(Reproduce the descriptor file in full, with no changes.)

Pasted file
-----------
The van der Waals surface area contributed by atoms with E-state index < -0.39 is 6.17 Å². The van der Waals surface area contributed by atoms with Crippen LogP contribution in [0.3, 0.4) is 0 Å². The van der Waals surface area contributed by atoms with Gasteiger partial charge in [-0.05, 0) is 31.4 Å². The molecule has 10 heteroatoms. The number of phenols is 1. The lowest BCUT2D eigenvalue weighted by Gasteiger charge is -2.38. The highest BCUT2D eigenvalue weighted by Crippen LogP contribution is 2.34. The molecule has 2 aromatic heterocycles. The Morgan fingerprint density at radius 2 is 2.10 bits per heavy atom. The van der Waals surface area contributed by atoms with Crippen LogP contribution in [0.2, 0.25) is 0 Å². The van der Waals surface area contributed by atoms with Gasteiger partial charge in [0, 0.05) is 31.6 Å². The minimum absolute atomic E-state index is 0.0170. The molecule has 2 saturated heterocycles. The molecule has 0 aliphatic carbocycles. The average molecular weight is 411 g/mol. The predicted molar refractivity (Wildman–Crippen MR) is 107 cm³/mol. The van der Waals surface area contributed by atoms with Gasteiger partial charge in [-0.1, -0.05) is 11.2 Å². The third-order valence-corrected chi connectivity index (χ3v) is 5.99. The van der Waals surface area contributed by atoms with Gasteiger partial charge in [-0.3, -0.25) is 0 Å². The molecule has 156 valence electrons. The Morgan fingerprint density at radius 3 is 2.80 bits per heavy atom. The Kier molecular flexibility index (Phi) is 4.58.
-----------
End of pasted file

The van der Waals surface area contributed by atoms with E-state index < -0.39 is 6.17 Å². The van der Waals surface area contributed by atoms with Crippen LogP contribution in [0.3, 0.4) is 0 Å². The van der Waals surface area contributed by atoms with Gasteiger partial charge in [-0.05, 0) is 31.4 Å². The molecule has 10 heteroatoms. The number of phenols is 1. The lowest BCUT2D eigenvalue weighted by Gasteiger charge is -2.38. The highest BCUT2D eigenvalue weighted by Crippen LogP contribution is 2.34. The molecule has 2 aromatic heterocycles. The Morgan fingerprint density at radius 2 is 2.10 bits per heavy atom. The van der Waals surface area contributed by atoms with Crippen LogP contribution in [0.2, 0.25) is 0 Å². The van der Waals surface area contributed by atoms with Gasteiger partial charge in [0, 0.05) is 31.6 Å². The minimum absolute atomic E-state index is 0.0170. The molecule has 2 saturated heterocycles. The molecule has 0 aliphatic carbocycles. The average molecular weight is 411 g/mol. The predicted molar refractivity (Wildman–Crippen MR) is 107 cm³/mol. The van der Waals surface area contributed by atoms with Gasteiger partial charge in [-0.1, -0.05) is 11.2 Å². The third-order valence-corrected chi connectivity index (χ3v) is 5.99. The van der Waals surface area contributed by atoms with Gasteiger partial charge in [-0.3, -0.25) is 0 Å². The molecule has 156 valence electrons. The Morgan fingerprint density at radius 3 is 2.80 bits per heavy atom. The Kier molecular flexibility index (Phi) is 4.58.